Animal shot near Kremmling might be a wolf |

Animal shot near Kremmling might be a wolf

Drew Munro

The U.S. Fish and Wildlife Service is conducting DNA tests on an animal shot by a coyote hunter on April 29 near Kremmling to determine if the animal is a gray wolf.

“The way they’ll look at is it’s a potential wild wolf in Grand County,” said Steve Segin, a public affairs officer with the Fish and Wildlife Service.

The hunter apparently thought the animal, which he shot near Wolford Mountain Reservoir, was a coyote. According to reports, after examining it more closely and thinking it might be a wolf, he turned it over to Colorado Parks and Wildlife.

Gray wolves in Colorado are protected under the Endangered Species Act, though the state is not home to an officially recognized population of the species. However, they are capable of covering long distances and have been confirmed as at least visiting Colorado in the recent past.

“It’s too early to speculate” whether the animal is a wolf, Segin said. “Until the DNA comes back, we’re just not going to know.”

The tests are likely to take a couple weeks, he said, adding it’s possible the animal is a wolf-dog hybrid, a dog or a coyote.

The story was first posted on the Colorado Mule Deer Association Facebook page at approximately 9 a.m. Friday, May 15.

The posting includes what it describes as “the investigation report.” Here are some excerpts:

“… while hunting on BLM land near Wolford Mountain Reservoir in Grand County, a licensed coyote hunter shot and killed what he says he thought was a coyote. Upon further inspection, the hunter discovered that the animal appeared to be a wolf.

The hunter immediately called the CPW office in Hot Sulphur Springs to report the incident. A District Wildlife Manager responded to the scene to investigate.

The officer brought the carcass to CPW’s office in Hot Sulphur Springs where it was inspected further by additional agency personnel.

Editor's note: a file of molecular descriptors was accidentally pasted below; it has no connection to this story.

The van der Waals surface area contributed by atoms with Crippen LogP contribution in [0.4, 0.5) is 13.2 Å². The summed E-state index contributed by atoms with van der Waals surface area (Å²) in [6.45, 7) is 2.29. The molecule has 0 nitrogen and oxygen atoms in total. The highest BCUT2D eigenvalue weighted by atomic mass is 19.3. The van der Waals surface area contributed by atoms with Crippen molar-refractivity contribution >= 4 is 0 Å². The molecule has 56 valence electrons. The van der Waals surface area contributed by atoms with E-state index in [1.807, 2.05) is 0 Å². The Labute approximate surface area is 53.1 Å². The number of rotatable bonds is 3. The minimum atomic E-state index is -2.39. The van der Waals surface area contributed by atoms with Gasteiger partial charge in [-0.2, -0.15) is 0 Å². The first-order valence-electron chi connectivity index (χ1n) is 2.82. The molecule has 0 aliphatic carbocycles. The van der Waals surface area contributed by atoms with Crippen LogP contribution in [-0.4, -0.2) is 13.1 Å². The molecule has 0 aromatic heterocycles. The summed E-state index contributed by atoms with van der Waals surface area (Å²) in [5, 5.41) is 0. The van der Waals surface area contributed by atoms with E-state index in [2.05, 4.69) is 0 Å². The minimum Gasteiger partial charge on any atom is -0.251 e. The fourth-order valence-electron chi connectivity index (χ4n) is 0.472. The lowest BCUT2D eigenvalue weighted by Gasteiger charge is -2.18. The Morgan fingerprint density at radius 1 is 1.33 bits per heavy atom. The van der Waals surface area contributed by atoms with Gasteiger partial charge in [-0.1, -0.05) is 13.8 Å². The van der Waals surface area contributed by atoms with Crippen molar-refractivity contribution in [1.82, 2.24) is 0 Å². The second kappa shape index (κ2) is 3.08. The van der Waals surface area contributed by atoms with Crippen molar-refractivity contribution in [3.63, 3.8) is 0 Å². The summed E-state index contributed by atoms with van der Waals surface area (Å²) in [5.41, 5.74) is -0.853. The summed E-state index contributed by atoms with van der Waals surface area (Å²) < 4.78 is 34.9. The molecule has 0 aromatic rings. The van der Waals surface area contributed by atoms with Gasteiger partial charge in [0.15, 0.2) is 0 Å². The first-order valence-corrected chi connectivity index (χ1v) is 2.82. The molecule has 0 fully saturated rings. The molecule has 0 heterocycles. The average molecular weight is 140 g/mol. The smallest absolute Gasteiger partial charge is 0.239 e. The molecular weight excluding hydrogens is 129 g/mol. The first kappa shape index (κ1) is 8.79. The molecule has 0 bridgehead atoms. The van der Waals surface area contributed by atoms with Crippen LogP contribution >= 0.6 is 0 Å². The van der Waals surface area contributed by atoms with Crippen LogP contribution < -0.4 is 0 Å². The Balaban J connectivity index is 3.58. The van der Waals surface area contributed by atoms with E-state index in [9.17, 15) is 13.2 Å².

The Area Wildlife Manager invited a biologist from Alaska, who coincidentally was attending the 49th North American Moose Conference and Workshop in Kremmling, to visually inspect the carcass.

Based on the initial, visual inspection by CPW personnel and the biologist from Alaska, the animal appeared to be a wild, male gray wolf, weighing approximately 90 lbs …

The animal did not have a collar, ear tag or PIT tag when it was inspected.

… The hunter has not been charged for the illegal take of a gray wolf at this time, pending further investigation and identification of the animal.”

“Obviously, killing an endangered species is illegal,” Segin said. “What’s important is the hunter did the right thing and contacted Parks and Wildlife.”

Initial inquiries to Parks and Wildlife were referred to the Fish and Wildlife Service, which is now the lead agency on the case pending the outcome of DNA tests.

The name of the hunter has not been released. Reports indicate that if the animal is in fact a wolf, the hunter may be prosecuted.


Last year, a gray wolf from near Cody, Wyo., made what became a nationally celebrated 750-mile journey to the Grand Canyon. In February, in a scenario similar to this one near Kremmling, a licensed coyote hunter near Beaver, Utah, shot and killed the wolf, which had been named Echo in a national contest in public schools.

Segin said that incident has not been resolved and is still under investigation.

Another notable wolf case in northwest Colorado took place in 2009 in Rio Blanco County, where a wolf was found dead and later determined to have been killed by a banned poison. That wolf traveled more than 1,000 miles from Montana’s Mill Creek pack.

It is not unusual behavior for wolves to cover such distances, Segin said.

Males sometimes are rejected by a pack, so they head out on their own.

“They call them dispersers,” Segin said.

If the animal shot near Kremmling turns out to be a wolf, he said it’s likely it was such a lone wolf.

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